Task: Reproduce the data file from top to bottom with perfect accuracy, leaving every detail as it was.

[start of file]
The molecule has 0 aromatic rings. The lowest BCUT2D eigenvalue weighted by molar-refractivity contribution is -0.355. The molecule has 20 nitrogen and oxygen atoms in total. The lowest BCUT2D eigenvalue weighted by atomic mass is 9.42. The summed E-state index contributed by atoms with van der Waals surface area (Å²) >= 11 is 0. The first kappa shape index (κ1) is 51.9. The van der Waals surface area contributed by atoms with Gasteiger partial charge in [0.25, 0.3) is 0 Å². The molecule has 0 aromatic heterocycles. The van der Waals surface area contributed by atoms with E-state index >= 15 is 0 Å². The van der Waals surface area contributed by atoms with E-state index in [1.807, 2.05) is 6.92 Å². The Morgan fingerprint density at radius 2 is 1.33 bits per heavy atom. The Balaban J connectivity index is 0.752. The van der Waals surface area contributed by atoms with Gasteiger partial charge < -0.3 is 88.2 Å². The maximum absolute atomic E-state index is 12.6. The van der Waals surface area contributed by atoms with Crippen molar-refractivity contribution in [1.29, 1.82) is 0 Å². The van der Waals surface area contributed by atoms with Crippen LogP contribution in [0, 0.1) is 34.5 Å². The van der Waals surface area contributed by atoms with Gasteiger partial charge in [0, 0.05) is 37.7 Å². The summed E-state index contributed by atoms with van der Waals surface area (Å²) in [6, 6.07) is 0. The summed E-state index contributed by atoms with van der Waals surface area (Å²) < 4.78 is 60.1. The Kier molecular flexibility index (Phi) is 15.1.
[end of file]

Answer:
The molecule has 0 aromatic rings. The lowest BCUT2D eigenvalue weighted by molar-refractivity contribution is -0.355. The molecule has 20 nitrogen and oxygen atoms in total. The lowest BCUT2D eigenvalue weighted by atomic mass is 9.42. The summed E-state index contributed by atoms with van der Waals surface area (Å²) >= 11 is 0. The first kappa shape index (κ1) is 51.9. The van der Waals surface area contributed by atoms with Gasteiger partial charge in [0.25, 0.3) is 0 Å². The molecule has 0 aromatic heterocycles. The van der Waals surface area contributed by atoms with E-state index >= 15 is 0 Å². The van der Waals surface area contributed by atoms with E-state index in [1.807, 2.05) is 6.92 Å². The Morgan fingerprint density at radius 2 is 1.33 bits per heavy atom. The Balaban J connectivity index is 0.752. The van der Waals surface area contributed by atoms with Gasteiger partial charge < -0.3 is 88.2 Å². The maximum absolute atomic E-state index is 12.6. The van der Waals surface area contributed by atoms with Crippen molar-refractivity contribution in [1.29, 1.82) is 0 Å². The van der Waals surface area contributed by atoms with Crippen LogP contribution in [0, 0.1) is 34.5 Å². The van der Waals surface area contributed by atoms with Gasteiger partial charge in [0, 0.05) is 37.7 Å². The summed E-state index contributed by atoms with van der Waals surface area (Å²) in [6, 6.07) is 0. The summed E-state index contributed by atoms with van der Waals surface area (Å²) < 4.78 is 60.1. The Kier molecular flexibility index (Phi) is 15.1.